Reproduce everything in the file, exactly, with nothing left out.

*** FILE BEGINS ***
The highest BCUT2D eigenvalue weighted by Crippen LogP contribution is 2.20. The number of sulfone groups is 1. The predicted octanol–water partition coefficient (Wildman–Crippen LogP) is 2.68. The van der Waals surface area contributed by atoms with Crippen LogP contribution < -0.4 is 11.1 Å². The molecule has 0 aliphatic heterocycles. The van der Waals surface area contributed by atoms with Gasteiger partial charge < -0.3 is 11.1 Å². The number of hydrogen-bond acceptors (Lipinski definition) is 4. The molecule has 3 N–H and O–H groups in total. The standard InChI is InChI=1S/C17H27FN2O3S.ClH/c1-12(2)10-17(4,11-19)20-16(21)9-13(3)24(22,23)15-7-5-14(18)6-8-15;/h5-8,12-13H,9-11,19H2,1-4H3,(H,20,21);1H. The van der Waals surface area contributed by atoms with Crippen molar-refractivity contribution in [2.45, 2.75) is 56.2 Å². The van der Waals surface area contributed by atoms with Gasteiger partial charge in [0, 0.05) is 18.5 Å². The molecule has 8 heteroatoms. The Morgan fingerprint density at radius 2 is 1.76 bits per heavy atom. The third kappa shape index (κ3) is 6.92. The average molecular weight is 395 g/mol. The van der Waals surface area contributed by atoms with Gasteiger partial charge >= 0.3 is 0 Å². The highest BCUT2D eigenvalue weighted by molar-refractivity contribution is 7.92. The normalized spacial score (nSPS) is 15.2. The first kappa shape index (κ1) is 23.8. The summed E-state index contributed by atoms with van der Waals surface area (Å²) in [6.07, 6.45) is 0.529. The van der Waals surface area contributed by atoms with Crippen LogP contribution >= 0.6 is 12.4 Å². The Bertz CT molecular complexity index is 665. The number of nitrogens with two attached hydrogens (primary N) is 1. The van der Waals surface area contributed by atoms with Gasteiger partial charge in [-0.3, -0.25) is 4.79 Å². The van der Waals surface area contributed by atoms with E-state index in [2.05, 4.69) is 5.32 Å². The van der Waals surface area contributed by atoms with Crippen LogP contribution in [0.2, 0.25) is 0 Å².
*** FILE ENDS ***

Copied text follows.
The highest BCUT2D eigenvalue weighted by Crippen LogP contribution is 2.20. The number of sulfone groups is 1. The predicted octanol–water partition coefficient (Wildman–Crippen LogP) is 2.68. The van der Waals surface area contributed by atoms with Crippen LogP contribution < -0.4 is 11.1 Å². The molecule has 0 aliphatic heterocycles. The van der Waals surface area contributed by atoms with Gasteiger partial charge < -0.3 is 11.1 Å². The number of hydrogen-bond acceptors (Lipinski definition) is 4. The molecule has 3 N–H and O–H groups in total. The standard InChI is InChI=1S/C17H27FN2O3S.ClH/c1-12(2)10-17(4,11-19)20-16(21)9-13(3)24(22,23)15-7-5-14(18)6-8-15;/h5-8,12-13H,9-11,19H2,1-4H3,(H,20,21);1H. The van der Waals surface area contributed by atoms with Crippen molar-refractivity contribution in [2.45, 2.75) is 56.2 Å². The van der Waals surface area contributed by atoms with Gasteiger partial charge in [0, 0.05) is 18.5 Å². The molecule has 8 heteroatoms. The Morgan fingerprint density at radius 2 is 1.76 bits per heavy atom. The third kappa shape index (κ3) is 6.92. The average molecular weight is 395 g/mol. The van der Waals surface area contributed by atoms with Gasteiger partial charge >= 0.3 is 0 Å². The highest BCUT2D eigenvalue weighted by molar-refractivity contribution is 7.92. The normalized spacial score (nSPS) is 15.2. The first kappa shape index (κ1) is 23.8. The summed E-state index contributed by atoms with van der Waals surface area (Å²) in [6.07, 6.45) is 0.529. The van der Waals surface area contributed by atoms with Crippen LogP contribution >= 0.6 is 12.4 Å². The Bertz CT molecular complexity index is 665. The number of nitrogens with two attached hydrogens (primary N) is 1. The van der Waals surface area contributed by atoms with Gasteiger partial charge in [-0.3, -0.25) is 4.79 Å². The van der Waals surface area contributed by atoms with E-state index in [2.05, 4.69) is 5.32 Å². The van der Waals surface area contributed by atoms with Crippen LogP contribution in [0.2, 0.25) is 0 Å².